With a quick goodbye, Cali and I parted again. I picked up my pace for the next 3 or 5 KMs before going back to my steady 6:30 – 6:45/KM pace at around 20 KM. I was still feeling pretty strong and comfortable at this point. I did a mental check – I was still not bonking and there were no bad feelings. I could really do this!

21 KM

Safe to say that I’ve completely lost track of time at this point. If not for the timer BMW cars parked along the race course, I wouldn’t know what time it was. Time was a concern but it wasn’t my number one concern. I programmed my watch face to show distance and pace, so whenever I looked at it, I never really knew the time.

The 21 KM distance was marked by a “Half-way point” totem. Most people stopped here to take pictures.

I was now very conscious of the “squish” sound my shoes made every time they hit the wet the ground. I wasn’t annoyed nor happy about it then, but a funny thought came – how furious I’d have been if they got wet during my training days! But during the race I didn’t seem to mind at all.  The Brooks Levitate 2 that I trained with and wore to the race proved to be a great companion. It was of knit material but it amazingly didn’t feel heavy after sucking up all the water. I paid attention to any toe blisters, thigh or bra strap chafing – none!



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A slightly bleak (yet still beautiful) race day. Credits to @22chisato

My strategy had been to take a Gu gel (every 40 mins) and 2 cups of water and 2 cups of Pocari sweat (every 3 KM). This worked perfectly. I was eventually running up to 30 KM at a steady pace. It helped to have a smile on the whole time. I don’t believe in smiling through the pain. There should be no pain!

32 KM

Passing the 32 KM was one of the best feelings during the race. Or ever.

I started feeling discomfort on the arches of my feet at around 31 KM. I wasn’t new to this discomfort because I have previously run into this while running my 32 KM long run. When I started feeling it during the race, all I could do was smile and say, “Well, hello there, old friend! We need to strengthen you more next time!” I happily accepted the fact that the lower body was really due to get tired at this point. I doubled up on my water and Pocari Sweat intake while still keeping to my 40 min Gu breaks. The pain receded eventually. I repeated this practice for the next 10 KMs and it always seemed to hold up.

Passing the 32 KM was one of the best feelings during the race. Or ever. Is it weird that I felt more accomplished passing 32 KM than finishing at 42 KM?

Every step that I took after the 32 KM mark became the farthest I’ve ever run. The remaining 10.195 KM that I had to cover was a celebration of the fact that I am capable of pushing my limits further.

38 KM

The 38 KM mark was an iconic point because it passed the Shiba Park and the Tokyo Tower. It wasn’t the deserted park where I had my shakeout run anymore. It looked livelier despite the gray skies. It must be the crowds cheering on both sides. One of the girls from Lululemon held out a big sign, “You can do it, stranger!” It felt so impersonal yet weirdly calming.



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Passing through Shiba Park. Credits to @sub3travel

I took the next 5 KM in stride, taking a 20 to 30-sec full stop at every water station to do squats, stretch my ankles and calves, do forward folds, and a do a fun round of standing Vinyasas. Everytime I finished a Vinyasa and looked up to the sky in a finishing prayer, I immediately felt refreshed. The stretches helped a lot to release tension at this point.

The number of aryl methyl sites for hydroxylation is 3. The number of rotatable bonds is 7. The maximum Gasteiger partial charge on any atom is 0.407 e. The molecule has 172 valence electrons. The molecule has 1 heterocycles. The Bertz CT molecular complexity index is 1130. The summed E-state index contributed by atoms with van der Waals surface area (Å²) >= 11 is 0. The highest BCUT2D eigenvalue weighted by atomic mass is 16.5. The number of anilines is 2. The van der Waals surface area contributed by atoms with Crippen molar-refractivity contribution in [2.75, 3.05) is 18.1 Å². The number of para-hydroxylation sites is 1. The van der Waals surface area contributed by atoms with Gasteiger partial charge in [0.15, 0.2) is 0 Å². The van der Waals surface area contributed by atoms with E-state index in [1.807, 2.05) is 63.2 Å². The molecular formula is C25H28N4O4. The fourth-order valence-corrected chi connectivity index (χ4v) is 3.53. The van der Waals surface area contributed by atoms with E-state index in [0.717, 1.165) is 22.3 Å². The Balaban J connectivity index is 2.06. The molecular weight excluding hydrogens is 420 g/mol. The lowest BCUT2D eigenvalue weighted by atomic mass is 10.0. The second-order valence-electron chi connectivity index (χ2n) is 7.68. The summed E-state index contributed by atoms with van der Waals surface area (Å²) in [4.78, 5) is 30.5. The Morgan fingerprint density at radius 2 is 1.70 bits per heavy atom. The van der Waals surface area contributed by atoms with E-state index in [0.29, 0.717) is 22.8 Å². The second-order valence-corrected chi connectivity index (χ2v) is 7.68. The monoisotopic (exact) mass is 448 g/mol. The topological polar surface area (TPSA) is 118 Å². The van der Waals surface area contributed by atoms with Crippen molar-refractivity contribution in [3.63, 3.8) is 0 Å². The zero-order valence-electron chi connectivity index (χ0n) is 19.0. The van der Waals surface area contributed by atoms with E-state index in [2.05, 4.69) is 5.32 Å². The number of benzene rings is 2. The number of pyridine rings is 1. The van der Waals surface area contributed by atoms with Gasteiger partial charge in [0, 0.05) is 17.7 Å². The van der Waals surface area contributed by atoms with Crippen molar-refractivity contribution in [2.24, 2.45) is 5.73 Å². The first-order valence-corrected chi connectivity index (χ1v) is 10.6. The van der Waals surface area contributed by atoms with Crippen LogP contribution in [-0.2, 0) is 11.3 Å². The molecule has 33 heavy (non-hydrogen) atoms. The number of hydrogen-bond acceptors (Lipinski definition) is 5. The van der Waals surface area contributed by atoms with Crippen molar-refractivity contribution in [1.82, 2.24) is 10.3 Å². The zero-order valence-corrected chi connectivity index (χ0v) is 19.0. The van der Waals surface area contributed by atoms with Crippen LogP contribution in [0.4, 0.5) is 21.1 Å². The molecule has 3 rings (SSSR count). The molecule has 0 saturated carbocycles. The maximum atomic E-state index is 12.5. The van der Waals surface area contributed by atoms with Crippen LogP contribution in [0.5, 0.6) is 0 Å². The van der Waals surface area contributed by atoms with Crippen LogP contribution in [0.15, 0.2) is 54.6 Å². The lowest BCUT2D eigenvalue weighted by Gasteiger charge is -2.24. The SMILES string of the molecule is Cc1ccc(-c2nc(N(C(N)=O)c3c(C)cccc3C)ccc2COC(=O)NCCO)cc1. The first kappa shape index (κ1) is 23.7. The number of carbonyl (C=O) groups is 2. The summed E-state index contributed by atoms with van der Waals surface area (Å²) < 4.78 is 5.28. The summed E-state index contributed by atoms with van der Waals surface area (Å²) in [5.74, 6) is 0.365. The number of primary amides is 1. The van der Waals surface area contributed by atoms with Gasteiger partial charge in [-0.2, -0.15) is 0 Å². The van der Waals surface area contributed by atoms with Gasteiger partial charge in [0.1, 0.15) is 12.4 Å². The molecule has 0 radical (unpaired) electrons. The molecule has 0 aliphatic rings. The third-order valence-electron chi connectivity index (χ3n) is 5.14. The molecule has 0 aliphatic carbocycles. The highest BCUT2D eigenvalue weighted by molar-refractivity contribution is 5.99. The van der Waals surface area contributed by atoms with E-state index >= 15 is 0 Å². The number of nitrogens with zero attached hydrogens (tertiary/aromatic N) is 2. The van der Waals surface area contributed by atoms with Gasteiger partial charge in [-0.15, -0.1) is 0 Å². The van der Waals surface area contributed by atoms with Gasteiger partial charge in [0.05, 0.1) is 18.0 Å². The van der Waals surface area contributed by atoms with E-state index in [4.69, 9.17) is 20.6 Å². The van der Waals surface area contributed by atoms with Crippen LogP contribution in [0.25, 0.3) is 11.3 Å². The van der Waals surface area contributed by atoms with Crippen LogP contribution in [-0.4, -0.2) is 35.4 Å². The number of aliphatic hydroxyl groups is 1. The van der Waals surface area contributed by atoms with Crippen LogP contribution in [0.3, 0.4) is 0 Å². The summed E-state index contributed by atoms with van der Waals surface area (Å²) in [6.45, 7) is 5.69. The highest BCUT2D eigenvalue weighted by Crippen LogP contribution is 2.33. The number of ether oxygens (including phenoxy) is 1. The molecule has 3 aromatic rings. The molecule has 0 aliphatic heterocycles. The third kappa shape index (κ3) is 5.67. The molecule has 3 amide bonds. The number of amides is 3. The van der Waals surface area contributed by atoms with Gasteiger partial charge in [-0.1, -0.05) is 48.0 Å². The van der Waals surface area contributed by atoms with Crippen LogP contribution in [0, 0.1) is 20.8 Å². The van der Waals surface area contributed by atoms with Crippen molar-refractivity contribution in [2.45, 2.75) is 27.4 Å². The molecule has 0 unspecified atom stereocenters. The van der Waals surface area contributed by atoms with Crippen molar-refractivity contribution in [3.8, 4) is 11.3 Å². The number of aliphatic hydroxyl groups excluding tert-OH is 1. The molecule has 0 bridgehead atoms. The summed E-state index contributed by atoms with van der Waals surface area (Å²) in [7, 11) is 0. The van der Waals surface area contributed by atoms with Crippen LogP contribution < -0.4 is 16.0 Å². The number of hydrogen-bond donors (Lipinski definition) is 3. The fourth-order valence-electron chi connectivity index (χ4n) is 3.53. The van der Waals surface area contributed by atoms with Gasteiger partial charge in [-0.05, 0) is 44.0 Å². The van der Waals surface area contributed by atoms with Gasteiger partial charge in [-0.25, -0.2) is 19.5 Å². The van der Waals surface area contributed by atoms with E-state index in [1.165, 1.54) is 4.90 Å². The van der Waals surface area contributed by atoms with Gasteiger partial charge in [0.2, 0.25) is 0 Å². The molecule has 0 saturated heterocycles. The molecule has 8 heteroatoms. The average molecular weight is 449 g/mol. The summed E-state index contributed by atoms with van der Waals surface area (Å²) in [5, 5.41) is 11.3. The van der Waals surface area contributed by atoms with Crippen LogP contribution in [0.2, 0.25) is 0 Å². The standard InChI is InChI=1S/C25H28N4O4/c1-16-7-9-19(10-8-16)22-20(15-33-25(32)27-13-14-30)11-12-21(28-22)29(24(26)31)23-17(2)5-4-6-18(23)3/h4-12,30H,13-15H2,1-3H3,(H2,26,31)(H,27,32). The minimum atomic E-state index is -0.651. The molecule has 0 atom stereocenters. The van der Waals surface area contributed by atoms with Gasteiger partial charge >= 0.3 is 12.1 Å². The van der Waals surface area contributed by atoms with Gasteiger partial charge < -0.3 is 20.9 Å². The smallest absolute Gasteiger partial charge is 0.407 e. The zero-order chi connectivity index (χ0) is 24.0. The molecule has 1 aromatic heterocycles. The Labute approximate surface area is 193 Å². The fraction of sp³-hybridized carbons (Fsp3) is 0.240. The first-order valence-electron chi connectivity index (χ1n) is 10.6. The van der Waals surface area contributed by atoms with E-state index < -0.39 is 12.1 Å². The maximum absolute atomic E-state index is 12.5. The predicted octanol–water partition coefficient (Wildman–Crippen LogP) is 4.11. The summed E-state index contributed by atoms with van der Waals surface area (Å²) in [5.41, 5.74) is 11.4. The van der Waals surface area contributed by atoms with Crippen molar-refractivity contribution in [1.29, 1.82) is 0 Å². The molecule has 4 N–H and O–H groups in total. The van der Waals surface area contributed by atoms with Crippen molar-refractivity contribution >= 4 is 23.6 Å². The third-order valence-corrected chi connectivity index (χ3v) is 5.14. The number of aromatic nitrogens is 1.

I noticed common mistakes tired runners made. One was to stretch the muscles or flex the joints that hurt without considering the areas around that were most likely what’s causing the pain. I couldn’t thank yoga and posture alignment more. A continuous yoga practice makes you more tuned in down to the smallest muscles and understand the body as a system. I still have A LOT to learn about my body, but I gave myself a proverbial pat on the back for applying learnings from yoga practice even under pressure.

I picked my pace after doing my 20-30 sec full stops. This became the ritual for the last 5 KMs. The rain hadn’t stopped, and the foot arch pain that I’d started feeling at 30 KM still resurfaced. I took my last Gu at 39 KM. I really love the Chocolate variant! I could eat it all day (I wouldn’t).

42 KM

Uneven cobblestone covered the last KM up to Tokyo Station finish line. I even saw Cali again!

Tokyo Marathon 2019
The last kilometer

The finish line crossing was crowded (yet organized) and unceremonious. But that did nothing to dampen the feeling of accomplishment. I had finished my first marathon!

Tokyo Marathon 2019
At the finish line



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Footnote: I Lost My Security Wristband…

Tokyo Marathon 2019 Expo

I lost my security wristband a day before the race. Good heavens losing the wristband did not mean disqualification. All I had to do was look for the security gate on the day of the race, and, given a valid reason, they replaced it for me.

Tip: If you are to do this race and you end up also losing yours, do not make the effort of going back to the Expo to claim another one. They will not issue you a new one. They will only issue a replacement on the day of the race.

Step 1: On the day of the race, go to the security gate at least 10 minutes before the gates are scheduled to open. In 2019 it was at Gate 3. Present your case to an event usher or volunteer right away. Do not waste time by blindly following the queue at the gates; you’re most likely following the queue headed for security. Security will just turn you away without a wristband.

Step 2: Show your confirmation slip at the wristband replacement desk personell. There was no line yet when I arrived, but I could tell that others lost their wristbands too by the confused faces of people approaching the desk.

Step 3: If your reason is valid, i.e. you lost or broke it, they will give you a replacement. It took me no less than 10 minutes to get my new wristband.

More Photos


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Tokyo Marathon 2019

Tokyo Marathon 2019 Expo

Tokyo Marathon 2019 Expo